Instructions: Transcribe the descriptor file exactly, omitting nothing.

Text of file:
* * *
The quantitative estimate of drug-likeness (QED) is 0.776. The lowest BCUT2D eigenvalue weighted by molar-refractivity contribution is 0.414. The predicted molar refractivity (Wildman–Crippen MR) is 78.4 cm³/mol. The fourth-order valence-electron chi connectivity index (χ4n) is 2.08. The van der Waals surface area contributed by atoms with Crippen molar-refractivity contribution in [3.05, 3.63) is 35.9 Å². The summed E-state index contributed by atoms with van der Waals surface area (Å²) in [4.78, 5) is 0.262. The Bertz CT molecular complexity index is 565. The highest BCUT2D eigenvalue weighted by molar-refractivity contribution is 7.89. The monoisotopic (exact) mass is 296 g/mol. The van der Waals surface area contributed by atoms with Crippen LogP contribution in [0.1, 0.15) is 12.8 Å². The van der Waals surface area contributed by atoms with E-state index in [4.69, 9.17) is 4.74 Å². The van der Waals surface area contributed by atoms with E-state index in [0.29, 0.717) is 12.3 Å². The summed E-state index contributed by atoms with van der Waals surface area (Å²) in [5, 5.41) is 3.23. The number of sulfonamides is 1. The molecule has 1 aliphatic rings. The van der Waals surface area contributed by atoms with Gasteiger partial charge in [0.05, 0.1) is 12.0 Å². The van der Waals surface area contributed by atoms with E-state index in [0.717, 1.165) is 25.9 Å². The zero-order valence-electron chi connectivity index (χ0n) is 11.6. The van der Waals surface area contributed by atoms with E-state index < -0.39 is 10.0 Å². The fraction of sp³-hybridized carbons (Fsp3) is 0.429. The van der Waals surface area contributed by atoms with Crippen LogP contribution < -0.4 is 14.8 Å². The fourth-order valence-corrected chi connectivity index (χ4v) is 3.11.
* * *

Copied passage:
The quantitative estimate of drug-likeness (QED) is 0.776. The lowest BCUT2D eigenvalue weighted by molar-refractivity contribution is 0.414. The predicted molar refractivity (Wildman–Crippen MR) is 78.4 cm³/mol. The fourth-order valence-electron chi connectivity index (χ4n) is 2.08. The van der Waals surface area contributed by atoms with Crippen molar-refractivity contribution in [3.05, 3.63) is 35.9 Å². The summed E-state index contributed by atoms with van der Waals surface area (Å²) in [4.78, 5) is 0.262. The Bertz CT molecular complexity index is 565. The highest BCUT2D eigenvalue weighted by molar-refractivity contribution is 7.89. The monoisotopic (exact) mass is 296 g/mol. The van der Waals surface area contributed by atoms with Crippen LogP contribution in [0.1, 0.15) is 12.8 Å². The van der Waals surface area contributed by atoms with E-state index in [4.69, 9.17) is 4.74 Å². The van der Waals surface area contributed by atoms with E-state index in [0.29, 0.717) is 12.3 Å². The summed E-state index contributed by atoms with van der Waals surface area (Å²) in [5, 5.41) is 3.23. The number of sulfonamides is 1. The molecule has 1 aliphatic rings. The van der Waals surface area contributed by atoms with Gasteiger partial charge in [0.05, 0.1) is 12.0 Å². The van der Waals surface area contributed by atoms with E-state index in [0.717, 1.165) is 25.9 Å². The zero-order valence-electron chi connectivity index (χ0n) is 11.6. The van der Waals surface area contributed by atoms with E-state index < -0.39 is 10.0 Å². The fraction of sp³-hybridized carbons (Fsp3) is 0.429. The van der Waals surface area contributed by atoms with Crippen LogP contribution < -0.4 is 14.8 Å². The fourth-order valence-corrected chi connectivity index (χ4v) is 3.11.